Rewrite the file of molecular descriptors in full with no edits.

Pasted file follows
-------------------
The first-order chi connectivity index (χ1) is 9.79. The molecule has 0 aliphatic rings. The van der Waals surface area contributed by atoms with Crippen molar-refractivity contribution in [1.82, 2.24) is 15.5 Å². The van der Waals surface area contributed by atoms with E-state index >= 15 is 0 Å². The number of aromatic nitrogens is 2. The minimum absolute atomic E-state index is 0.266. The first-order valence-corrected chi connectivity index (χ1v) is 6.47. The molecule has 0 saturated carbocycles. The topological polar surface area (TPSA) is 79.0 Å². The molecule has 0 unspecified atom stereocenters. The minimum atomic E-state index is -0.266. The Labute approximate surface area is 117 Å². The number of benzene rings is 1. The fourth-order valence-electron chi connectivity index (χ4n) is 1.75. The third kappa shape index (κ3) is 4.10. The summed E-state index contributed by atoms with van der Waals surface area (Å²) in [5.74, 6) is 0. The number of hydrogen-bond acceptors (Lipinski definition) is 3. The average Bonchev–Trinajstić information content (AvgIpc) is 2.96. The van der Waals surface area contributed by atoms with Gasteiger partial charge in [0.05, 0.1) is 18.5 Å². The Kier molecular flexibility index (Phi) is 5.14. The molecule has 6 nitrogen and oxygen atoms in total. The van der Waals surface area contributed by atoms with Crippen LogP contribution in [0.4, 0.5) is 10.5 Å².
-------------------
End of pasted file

The first-order chi connectivity index (χ1) is 9.79. The molecule has 0 aliphatic rings. The van der Waals surface area contributed by atoms with Crippen molar-refractivity contribution in [1.82, 2.24) is 15.5 Å². The van der Waals surface area contributed by atoms with E-state index >= 15 is 0 Å². The number of aromatic nitrogens is 2. The minimum absolute atomic E-state index is 0.266. The first-order valence-corrected chi connectivity index (χ1v) is 6.47. The molecule has 0 saturated carbocycles. The topological polar surface area (TPSA) is 79.0 Å². The molecule has 0 unspecified atom stereocenters. The minimum atomic E-state index is -0.266. The Labute approximate surface area is 117 Å². The number of benzene rings is 1. The fourth-order valence-electron chi connectivity index (χ4n) is 1.75. The third kappa shape index (κ3) is 4.10. The summed E-state index contributed by atoms with van der Waals surface area (Å²) in [5.74, 6) is 0. The number of hydrogen-bond acceptors (Lipinski definition) is 3. The average Bonchev–Trinajstić information content (AvgIpc) is 2.96. The van der Waals surface area contributed by atoms with Gasteiger partial charge in [0.05, 0.1) is 18.5 Å². The Kier molecular flexibility index (Phi) is 5.14. The molecule has 6 nitrogen and oxygen atoms in total. The van der Waals surface area contributed by atoms with Crippen LogP contribution in [0.4, 0.5) is 10.5 Å².